PM: Yeah, you lose your resonance.

CC: Yeah. It's got to be "coupled," is the engineering term.

PM: Right.

CC: So I kept thinking about that. No, this neck joint sucks, it comes off, it goes back on, but when you put it together, the bass doesn't sound good, it sounds wrong. So I kept working on that. But all the time I'm playing this removable neck, I'm looking at the body and going, "There's a lot of air, empty space in there. If I could just somehow pack the neck and fingerboard into the body, I would save so much room traveling." I kept thinking about how to get it in there. I thought about a drawer that kind of came out the side of it.

PM: [laughs] Yo.

CC: I kept thinking about how to get the neck in there. And I just couldn't figure it out. And I had a gig one night, and this guy had one of these fiberglass guitar cases. It wasn't a Calton, but something like that. It was Tommy Emmanuel's case, as a matter of fact. And it was covered in some kind of like -- it looked like a space suit kind of thing. It was a really cool looking case. But he opened up the case, took his guitar out and shut the case, and I went oh, shit, that's it. You just open the body like a suitcase, take the neck out, fold up the neck and everything, shut the body.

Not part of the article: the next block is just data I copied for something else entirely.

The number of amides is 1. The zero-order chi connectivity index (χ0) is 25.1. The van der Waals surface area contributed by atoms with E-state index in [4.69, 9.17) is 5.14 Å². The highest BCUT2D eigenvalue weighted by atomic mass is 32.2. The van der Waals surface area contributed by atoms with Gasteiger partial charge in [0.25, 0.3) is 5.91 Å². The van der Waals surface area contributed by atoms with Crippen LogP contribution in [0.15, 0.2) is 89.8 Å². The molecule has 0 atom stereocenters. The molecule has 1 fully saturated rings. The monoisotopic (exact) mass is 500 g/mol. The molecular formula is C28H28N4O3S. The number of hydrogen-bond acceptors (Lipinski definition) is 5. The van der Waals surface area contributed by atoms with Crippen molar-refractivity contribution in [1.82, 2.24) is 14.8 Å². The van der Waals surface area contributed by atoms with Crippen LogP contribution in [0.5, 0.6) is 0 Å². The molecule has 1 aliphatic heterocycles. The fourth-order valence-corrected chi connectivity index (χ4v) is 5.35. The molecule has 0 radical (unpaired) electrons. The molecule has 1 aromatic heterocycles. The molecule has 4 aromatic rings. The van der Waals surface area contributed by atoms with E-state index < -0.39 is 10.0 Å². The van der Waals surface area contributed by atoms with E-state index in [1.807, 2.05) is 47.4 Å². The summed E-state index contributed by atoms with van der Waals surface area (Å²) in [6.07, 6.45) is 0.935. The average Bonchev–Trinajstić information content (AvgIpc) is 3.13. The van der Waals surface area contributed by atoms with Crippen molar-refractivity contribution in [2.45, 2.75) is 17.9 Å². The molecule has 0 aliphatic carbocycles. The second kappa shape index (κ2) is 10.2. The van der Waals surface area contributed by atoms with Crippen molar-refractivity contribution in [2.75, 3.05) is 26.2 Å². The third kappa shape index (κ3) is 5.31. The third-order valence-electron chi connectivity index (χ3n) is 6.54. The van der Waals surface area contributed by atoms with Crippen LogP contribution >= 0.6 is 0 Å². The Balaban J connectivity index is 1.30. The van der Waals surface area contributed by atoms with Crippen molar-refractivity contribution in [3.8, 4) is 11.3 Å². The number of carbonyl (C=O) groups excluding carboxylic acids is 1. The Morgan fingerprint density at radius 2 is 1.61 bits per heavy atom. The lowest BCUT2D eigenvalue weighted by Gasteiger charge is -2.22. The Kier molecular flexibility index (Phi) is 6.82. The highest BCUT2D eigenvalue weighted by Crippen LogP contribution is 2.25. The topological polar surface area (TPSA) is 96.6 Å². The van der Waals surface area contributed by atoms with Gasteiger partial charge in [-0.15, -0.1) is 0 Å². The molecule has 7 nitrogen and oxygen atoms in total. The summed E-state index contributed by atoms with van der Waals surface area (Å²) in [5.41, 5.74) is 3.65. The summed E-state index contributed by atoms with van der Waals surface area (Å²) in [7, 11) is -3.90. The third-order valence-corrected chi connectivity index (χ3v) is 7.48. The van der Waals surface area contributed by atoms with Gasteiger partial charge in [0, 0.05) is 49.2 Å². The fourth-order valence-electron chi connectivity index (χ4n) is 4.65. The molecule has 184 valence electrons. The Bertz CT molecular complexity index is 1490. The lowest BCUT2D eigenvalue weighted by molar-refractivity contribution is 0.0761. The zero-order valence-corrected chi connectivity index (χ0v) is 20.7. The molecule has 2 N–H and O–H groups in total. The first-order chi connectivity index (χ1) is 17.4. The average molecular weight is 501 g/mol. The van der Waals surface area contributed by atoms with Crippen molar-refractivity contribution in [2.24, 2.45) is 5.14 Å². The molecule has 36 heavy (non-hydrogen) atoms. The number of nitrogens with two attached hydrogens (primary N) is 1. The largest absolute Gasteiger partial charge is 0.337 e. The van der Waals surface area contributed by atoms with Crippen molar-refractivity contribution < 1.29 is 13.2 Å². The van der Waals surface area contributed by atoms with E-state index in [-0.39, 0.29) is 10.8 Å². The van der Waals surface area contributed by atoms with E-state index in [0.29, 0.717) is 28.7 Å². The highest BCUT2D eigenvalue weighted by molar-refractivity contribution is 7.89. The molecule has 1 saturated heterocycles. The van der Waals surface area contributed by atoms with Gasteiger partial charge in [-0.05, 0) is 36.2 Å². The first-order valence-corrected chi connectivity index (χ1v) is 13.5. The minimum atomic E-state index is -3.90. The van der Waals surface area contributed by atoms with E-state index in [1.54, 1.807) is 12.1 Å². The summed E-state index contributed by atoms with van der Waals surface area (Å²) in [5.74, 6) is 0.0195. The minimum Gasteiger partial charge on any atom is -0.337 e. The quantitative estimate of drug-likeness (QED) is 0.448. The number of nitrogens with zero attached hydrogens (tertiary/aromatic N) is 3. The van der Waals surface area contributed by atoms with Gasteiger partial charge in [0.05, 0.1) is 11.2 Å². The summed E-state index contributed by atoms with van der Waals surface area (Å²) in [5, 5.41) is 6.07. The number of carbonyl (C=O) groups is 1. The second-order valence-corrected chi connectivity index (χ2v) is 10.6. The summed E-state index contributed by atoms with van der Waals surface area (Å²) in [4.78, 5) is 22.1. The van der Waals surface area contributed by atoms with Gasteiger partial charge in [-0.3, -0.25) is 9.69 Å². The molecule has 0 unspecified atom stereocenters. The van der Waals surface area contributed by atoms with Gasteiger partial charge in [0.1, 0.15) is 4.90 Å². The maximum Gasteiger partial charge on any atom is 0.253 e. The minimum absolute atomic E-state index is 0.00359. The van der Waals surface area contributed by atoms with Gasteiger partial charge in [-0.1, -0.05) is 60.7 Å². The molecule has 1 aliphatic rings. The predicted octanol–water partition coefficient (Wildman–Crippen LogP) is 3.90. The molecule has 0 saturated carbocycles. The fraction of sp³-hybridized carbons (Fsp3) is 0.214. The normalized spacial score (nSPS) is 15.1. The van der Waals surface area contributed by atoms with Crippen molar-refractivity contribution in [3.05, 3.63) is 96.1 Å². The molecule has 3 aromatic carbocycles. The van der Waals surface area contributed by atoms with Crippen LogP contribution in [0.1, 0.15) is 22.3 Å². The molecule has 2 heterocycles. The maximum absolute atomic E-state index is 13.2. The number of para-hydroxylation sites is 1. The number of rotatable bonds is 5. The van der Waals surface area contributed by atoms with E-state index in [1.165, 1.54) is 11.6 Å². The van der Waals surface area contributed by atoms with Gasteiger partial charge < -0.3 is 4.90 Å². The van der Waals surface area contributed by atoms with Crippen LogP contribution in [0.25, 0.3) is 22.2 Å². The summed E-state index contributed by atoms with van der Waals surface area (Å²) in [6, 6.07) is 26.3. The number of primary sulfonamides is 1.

And then I went, "Oh, wait a minute, the sound post! That wouldn't work, it'd just fall over. Damn it." But I suddenly was going down the right road. How do I get into the body, work around the sound post issue, and then I could store the neck in the body.

PM: Wow.


CC: I thought, that's got to be it, got to be it. And then I'm thinking, well, what happens when you cut the body? My God, that's probably going to ruin everything.